The Musicians’ Voice

Volume CVII, No. 12December, 2007

The Musicians’ Voice is an open forum for discussion about the state of union affairs. The letters published here do not necessarily express the views of Local 802. Letters must be 300 words or less. Send them to Allegro, c/o Local 802, 322 West 48th Street, New York, NY 10036, or e-mail Mikael Elsila, the editor, at


To the Editor:

My close friend, Bernie Berger, was the complete musician. He was a splendid flutist, clarinetist, saxophonist on all of the saxes, a talented pianist, writer and player of the classics and jazz. The music world has been left with a large pair of empty shoes.

I was fortunate enough to have worked with Bernie for two years in “No No Nanette” and every show was a pleasure. I shall never forget him.

–Dick Hafer

(Editor’s note: Bernie Berger, 76, an honor member of Local 802 who joined the union in 1957, died on July 25, 2007.)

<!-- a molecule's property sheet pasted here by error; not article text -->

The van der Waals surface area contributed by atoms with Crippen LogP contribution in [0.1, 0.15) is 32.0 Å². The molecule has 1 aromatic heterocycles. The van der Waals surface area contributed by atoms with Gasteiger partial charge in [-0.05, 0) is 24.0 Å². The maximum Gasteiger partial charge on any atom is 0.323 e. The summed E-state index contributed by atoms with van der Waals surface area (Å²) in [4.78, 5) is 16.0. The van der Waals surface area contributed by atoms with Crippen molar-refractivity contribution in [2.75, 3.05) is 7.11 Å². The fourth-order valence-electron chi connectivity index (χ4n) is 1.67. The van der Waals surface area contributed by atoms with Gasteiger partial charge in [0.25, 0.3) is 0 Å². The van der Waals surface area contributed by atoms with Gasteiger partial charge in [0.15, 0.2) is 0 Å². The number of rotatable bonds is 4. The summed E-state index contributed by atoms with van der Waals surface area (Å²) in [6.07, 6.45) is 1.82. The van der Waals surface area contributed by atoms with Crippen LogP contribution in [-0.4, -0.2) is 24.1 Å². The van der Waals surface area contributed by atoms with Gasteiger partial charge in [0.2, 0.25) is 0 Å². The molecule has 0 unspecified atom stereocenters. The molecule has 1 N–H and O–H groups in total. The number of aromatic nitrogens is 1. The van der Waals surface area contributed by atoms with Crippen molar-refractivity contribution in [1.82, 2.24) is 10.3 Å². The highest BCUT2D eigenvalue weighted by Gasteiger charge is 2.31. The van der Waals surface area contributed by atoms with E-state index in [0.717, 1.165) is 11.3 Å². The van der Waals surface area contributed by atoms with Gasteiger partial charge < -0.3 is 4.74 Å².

To the Editor:

I want to thank President Mary Landolfi for her insightful president’s report in the November issue of Allegro. I agree with Mary’s idea of partnering with employers on some aspects of negotiation.

As our protection against the vicissitudes of the music business, the union will indeed become “irrelevant” without “a new paradigm” and this would be a tragic outcome for working musicians.

The challenge for union negotiators is relaxing the legalistic, oppositional mind and responding with a new mind to the conditions presented by the reality at the table, where the major labels, media conglomerates and booking monopolies are themselves “scrambling to find a business model” in a ruthless and ever-changing international corporate environment.

I’m grateful that I helped to negotiate the 802 contract under which I earn a decent hourly wage plus benefits including health care and pension contribution at the New School University where I have taught in the jazz program for 20 years as an adjunct professor.